Ukraine Watch: Donetsk’s Last Stand?

It’s been a while since I’ve written an article about the potentially unstable conditions in Ukraine’s eastern territories that might threaten a Western man’s bride search in that country.  Judging by some replies from marriage agencies in Ukraine, life seems to be proceeding normally despite some escalation in violence as the provisional government was trying to establish order in regions that supposedly voted for succession from Ukraine.

My read on the situation was that May 25th, the day that Ukraine was to elect their new president, would be the milestone that determines how this latest crisis in the FSU would play out.  Despite global news coverage, it seems like the world was holding its breath while government leaders around the world hastily formulated strategies to be implemented based on the outcome of Ukraine’s election.

Then something interesting happened.

Rinat Akhmetov

Rinat Akhmetov, the richest man in Ukraine, took action by mobilizing his employees to work with the police in confronting the rebels in Mariupol and Donetsk.  That, in itself, is something you don’t see everyday.  What makes this turn of events even more remarkable is that Akhmetov seemed to be more effective at quelling the rebellion than the Ukrainian military!

With elections still to come, Akhmetov’s actions indicated to me that most Ukrainians in the east of the country favored a unified Ukraine.  I doubt that a rational player such as Akhmetov wouldn’t have done what he did if he wasn’t certain that public opinion was on his side.  Plus, this would make it far more difficult for President Vladimir Putin of Russia to rationalize that this latest development was the result of meddling from “western fascists”. Putin’s propaganda machine likely suffered a significant setback as well as making any sort of overt Russian military action in Ukraine unfeasible.  How can Putin justify “saving” Russian speakers in Ukraine that don’t want to be saved while the whole world is watching?  Putin was already softening his stance by suggesting that he would abide by the election results.  It wasn’t long after Akhmetov’s civil activism that Putin withdrew the forces that he deployed along Russia’s border with Ukraine.

Vladimir Putin

Well, the final nail was driven in on May 25th when Petro Poroshenko won an open and transparent presidential election by such a large margin, that it wouldn’t have mattered if the separated regions voted or not.  Poroshenko is being portrayed as a pragmatic man who campaigned on closer ties with Europe while trying to mend the political rift with Russia.  So his victory is as clear a mandate by the people as anyone can hope for, and he has started to hit the separatists hard to bring Donetsk back into Ukraine where it belongs.

Whatever hope Putin had of acquiring new territory or influencing autonomous regions in Ukraine vanished on May 25th.  This isn’t a defeat for him by any means.  He seized Crimea and recently signed an energy deal with China, so he can at least call this a win.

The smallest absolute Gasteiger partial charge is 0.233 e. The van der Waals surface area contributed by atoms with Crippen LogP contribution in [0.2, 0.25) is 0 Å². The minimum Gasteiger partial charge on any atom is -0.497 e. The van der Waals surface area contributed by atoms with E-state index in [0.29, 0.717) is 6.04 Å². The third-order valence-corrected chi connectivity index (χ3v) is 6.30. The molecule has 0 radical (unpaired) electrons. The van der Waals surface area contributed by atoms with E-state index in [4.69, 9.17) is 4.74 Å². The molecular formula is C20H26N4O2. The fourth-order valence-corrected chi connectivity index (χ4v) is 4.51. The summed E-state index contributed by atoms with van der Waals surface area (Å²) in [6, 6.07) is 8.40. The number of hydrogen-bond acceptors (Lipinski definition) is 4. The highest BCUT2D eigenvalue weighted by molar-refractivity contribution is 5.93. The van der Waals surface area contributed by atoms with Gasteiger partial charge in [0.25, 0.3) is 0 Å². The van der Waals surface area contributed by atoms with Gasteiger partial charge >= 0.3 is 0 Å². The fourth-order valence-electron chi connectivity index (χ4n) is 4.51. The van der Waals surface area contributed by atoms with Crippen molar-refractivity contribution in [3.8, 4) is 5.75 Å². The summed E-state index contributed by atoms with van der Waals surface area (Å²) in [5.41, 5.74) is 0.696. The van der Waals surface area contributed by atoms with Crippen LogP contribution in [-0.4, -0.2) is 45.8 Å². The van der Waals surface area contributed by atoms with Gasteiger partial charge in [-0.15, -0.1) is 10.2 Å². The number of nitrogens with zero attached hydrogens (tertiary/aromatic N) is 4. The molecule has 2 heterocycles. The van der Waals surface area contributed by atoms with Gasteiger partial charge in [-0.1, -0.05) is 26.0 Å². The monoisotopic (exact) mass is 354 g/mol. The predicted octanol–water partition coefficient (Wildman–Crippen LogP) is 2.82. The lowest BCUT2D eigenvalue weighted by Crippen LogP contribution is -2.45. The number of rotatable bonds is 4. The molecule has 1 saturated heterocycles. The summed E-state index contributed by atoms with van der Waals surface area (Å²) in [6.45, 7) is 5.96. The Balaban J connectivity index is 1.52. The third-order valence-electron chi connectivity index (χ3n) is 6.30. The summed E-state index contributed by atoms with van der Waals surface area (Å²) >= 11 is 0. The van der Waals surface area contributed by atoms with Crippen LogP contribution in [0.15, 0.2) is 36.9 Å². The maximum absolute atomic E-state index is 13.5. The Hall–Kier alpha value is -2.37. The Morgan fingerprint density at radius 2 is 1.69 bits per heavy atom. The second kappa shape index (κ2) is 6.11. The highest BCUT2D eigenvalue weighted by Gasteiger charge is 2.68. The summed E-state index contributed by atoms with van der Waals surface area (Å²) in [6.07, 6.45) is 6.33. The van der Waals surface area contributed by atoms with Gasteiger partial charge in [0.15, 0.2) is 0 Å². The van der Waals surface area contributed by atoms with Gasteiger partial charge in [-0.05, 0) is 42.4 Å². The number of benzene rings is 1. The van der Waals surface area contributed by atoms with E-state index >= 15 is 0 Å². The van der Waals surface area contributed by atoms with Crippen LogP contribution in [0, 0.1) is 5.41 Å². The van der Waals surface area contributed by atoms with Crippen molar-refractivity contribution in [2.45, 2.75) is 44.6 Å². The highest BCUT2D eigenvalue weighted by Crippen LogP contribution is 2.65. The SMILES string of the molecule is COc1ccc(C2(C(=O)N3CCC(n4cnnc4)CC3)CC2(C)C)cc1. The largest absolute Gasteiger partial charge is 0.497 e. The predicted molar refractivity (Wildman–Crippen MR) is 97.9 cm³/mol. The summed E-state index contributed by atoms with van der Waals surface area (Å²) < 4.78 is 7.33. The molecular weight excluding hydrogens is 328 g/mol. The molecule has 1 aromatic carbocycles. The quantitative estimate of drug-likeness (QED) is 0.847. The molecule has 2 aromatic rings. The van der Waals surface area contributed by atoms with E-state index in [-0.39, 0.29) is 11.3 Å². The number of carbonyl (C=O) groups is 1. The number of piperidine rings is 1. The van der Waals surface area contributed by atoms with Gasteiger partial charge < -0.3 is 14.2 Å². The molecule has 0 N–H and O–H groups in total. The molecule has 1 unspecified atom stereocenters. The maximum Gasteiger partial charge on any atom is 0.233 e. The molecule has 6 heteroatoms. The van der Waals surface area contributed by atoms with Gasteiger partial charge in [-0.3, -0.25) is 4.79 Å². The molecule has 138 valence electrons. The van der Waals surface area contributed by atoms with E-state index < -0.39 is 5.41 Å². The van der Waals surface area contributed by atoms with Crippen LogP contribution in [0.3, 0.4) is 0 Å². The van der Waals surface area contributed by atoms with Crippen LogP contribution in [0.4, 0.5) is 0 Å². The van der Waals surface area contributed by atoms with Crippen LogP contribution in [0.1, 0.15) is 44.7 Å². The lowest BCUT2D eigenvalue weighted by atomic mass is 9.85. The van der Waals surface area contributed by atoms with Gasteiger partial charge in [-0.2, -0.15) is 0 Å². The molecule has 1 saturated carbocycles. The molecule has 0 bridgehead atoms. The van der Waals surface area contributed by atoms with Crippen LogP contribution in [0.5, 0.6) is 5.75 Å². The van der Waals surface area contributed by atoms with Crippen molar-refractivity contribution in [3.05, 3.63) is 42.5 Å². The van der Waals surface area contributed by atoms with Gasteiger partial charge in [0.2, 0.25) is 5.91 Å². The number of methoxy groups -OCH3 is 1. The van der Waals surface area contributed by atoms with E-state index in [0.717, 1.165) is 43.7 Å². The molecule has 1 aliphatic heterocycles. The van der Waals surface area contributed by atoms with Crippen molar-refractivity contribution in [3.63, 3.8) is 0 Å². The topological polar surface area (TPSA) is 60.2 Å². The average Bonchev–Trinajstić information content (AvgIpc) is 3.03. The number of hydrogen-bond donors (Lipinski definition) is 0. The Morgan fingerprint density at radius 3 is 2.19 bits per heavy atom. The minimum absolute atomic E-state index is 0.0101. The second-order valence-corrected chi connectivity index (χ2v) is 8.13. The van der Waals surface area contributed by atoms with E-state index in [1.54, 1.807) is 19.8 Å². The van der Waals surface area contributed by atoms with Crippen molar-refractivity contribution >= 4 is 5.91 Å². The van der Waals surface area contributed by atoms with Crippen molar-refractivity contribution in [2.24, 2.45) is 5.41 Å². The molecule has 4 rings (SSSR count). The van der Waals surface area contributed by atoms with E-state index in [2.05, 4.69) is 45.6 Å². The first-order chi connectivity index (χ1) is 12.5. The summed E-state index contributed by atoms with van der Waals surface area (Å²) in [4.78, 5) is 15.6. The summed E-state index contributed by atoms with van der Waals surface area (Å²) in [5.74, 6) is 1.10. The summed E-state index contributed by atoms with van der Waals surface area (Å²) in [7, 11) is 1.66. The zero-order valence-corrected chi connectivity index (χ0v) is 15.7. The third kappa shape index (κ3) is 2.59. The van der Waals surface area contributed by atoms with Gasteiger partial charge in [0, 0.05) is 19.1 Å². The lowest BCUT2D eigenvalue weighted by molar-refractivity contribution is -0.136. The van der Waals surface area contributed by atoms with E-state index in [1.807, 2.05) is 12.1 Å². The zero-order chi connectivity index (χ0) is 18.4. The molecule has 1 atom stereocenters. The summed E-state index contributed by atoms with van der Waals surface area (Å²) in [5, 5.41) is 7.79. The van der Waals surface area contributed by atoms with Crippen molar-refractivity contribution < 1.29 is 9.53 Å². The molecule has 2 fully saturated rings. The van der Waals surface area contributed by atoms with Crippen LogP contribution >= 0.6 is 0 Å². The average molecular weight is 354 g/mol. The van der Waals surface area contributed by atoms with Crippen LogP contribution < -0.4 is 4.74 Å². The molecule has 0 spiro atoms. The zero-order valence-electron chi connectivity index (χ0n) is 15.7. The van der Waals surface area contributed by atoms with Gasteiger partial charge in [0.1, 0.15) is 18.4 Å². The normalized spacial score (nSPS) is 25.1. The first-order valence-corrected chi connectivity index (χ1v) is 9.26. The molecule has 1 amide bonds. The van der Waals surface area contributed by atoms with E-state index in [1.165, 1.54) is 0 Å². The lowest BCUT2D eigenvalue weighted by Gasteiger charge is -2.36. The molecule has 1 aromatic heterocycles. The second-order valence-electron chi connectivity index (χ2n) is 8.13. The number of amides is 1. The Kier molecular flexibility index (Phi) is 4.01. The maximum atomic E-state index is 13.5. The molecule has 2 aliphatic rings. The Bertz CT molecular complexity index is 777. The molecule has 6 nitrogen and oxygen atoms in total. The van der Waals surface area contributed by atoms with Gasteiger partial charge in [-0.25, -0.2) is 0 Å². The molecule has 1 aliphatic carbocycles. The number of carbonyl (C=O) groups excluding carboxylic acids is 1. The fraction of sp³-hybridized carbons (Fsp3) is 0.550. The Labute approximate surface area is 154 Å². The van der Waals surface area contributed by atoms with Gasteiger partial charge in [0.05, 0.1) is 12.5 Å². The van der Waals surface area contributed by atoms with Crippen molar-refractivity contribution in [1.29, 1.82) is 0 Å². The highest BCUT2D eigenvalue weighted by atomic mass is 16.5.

It’s hard to know what is going on in Putin’s mind.  He most certainly wants to reconstitute the Soviet Union or Russian Empire in some way.  It’s not a matter of if he tries again, but when and where.  He most certainly knows by now that any overt attempts to do so in Eastern Europe will only push those countries further into NATO or the EU’s sphere of influence.  If he wants influence there again, it will cost him time and money and Russia doesn’t really have much of either.  He might decide to move south next time, perhaps in Turkmenistan, Kazakhstan or Georgia.  The 2008 Georgian War with Russia demonstrated that the West can’t really do much but watch if Russia decides to nibble away at some territory on its southern frontier, and most of the countries along Russia’s southern border don’t have a clear foreign policy for their citizens to rally around and resist any attempts at annexation by Russia.

What does this mean to the bride seeker?

Surprisingly, very little.  The only significant change that I might see is that a bride seeker from the West will likely need a visa if he wants to meet girls in Crimea since it’s effectively Russian territory now.

Otherwise, there’s not much difference.  Mordinson’s marriage agency in Kharkov, Ukraine is as close to the border between Ukraine and Russia as a bride seeker is likely to get and they are still open for business and accepting clients.

Kharkov hosted an international marathon on April 12, 2014 that seemed to go off without a hitch.  Click to see the video. (the video’s privacy settings won’t allow me to embed the video here)

Brandon from Canada seemed to hit it off with a cute blond on May 24th, the day before the election! Click to see the video.

Lloyd from the UK found this raven beauty on May 16th.  Lloyd even mentions that none of the unrest seems to have hit Kharkov.  Click to see the video.

If anything, this is great news!  Despite the unrest being reported, it seems very localized and not in much danger of escalating.  But these events will be a reminder to the Ukrainian girls that life in Ukraine still has the potential to change for the worst at a moment’s notice and they will likely be more receptive to marrying foreigners and immigrating to stable western countries than they might have been in recent years.  I can see no reason why a western man can’t find love in Ukraine.


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